She wrote also under the name Mme Brunot: La Revanche de François Talence, 1905 and Les Victoires de mademoiselle Laurence, 1904 both published by Librairie nationale d'éducation et de récréation.

D'Agon shared with Roger Dombre the honour of launching La Semaine. The first episode of her novel Pauvre Charlotte — which takes place in Guadeloupe — opened La Semaine de Suzette  n. 1, February 1905.
The author was thus introduced by the publisher: "... cet écrivain qui depuis des longues années, exploite au profit de la jeunesse les trésors d'une imagination féconde et colorée et qui mieux que personne, sait glisser le bon précepte sous les attraits de l'action captivante."

The Brunot moved once more, this time to 5 rue La Boëtie Périgueux in Dordogne where the Commandant died  on 29 July 1908. Between 1904 and 1906 she was a member of the École felibréenne du Périgord the literary society for the diffusion and knowledge of occitan and published three short articles in its monthly bulletin Lou Bournat.

The family connection with the colonies continued with the next generations: Richard Brunot, a Law graduate, entered the colonial administration and became Gouverneur général des Colonies, Senator for Mauritania at the Assemblée Nationale, Conseiller de la République de Mauritanie 1946-1948.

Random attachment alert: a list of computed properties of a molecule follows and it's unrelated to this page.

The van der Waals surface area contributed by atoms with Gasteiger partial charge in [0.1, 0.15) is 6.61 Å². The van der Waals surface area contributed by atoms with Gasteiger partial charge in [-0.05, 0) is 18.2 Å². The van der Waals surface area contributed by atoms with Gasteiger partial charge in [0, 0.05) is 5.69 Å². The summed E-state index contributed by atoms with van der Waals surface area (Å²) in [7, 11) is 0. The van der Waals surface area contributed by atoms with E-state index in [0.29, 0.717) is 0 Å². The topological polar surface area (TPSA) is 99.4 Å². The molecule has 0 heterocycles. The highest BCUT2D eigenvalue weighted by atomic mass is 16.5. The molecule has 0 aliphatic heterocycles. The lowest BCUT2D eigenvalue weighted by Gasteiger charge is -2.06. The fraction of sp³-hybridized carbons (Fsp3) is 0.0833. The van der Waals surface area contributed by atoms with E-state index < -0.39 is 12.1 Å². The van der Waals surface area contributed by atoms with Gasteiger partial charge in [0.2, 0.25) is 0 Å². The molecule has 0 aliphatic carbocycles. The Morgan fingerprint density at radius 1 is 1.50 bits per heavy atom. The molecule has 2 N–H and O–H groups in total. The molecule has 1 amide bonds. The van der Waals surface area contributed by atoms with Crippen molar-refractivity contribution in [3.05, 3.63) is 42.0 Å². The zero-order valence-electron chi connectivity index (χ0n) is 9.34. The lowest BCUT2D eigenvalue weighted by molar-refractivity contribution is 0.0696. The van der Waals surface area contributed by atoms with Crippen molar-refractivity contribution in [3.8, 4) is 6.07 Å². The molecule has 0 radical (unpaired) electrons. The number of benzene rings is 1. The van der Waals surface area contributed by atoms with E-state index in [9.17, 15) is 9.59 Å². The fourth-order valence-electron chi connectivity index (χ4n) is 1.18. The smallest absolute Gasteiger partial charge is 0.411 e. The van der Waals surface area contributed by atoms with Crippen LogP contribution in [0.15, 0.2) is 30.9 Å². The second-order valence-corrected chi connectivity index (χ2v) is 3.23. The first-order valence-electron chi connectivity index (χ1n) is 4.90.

As late as the Fifties the Cornets were still in West Africa; in 1976 two male descendants Jean-Luc, Marie, Léon Cornet, b. 15 Aug. 1954 at Kaya (Haute-Volta ), and Jean- Michel, Georges, Marie Cornet, b. 12 sept. 1956 at Versailles applied to have the surname d'Agon de la Contrie added to Cornet.

(1)  "Le commandant d'Agon de la Contrie attendait le passage du prochain paquebot anglais pour rentrer en France avec sa famille. Il s'entendit avec son ami F., auquel il céda la maison qu'il avait encore plusieurs mois à occuper. Mais, l'avant-veille du jour fixé pour le départ, le pauvre commandant mourut subitement: le départ de la famille fut retardé par cet événement, et F., pressé de mettre sa lune de miel dans ses meubles, pria la veuve d'aller s'installer ailleurs, ce qu'elle fît en se lamentant de l'impatience de son ami. Mais l'ami, pour l'empire du Grand Mogol, n'aurait pas voulu condamner sa jeune fiancée à passer la première nuit de ses noces à la belle étoile, ni retarder d'une heure son réengagement dans l'armée des maris". (from L'Inde Française, Deux années sur la côte de Coromandel  by Pierre-Louis-Honoré Chauvet, Challamel, 1877).


(sources: Abbé Bethléem, 1928 & Mnémosyne, & SedeSu & La guerre de 1870-71, L'armée de Chalons and Philippe Castel ENTRAIDE FDA78, with thanks to Jean Luc Buard for kindly supplying Brunot's military dossier).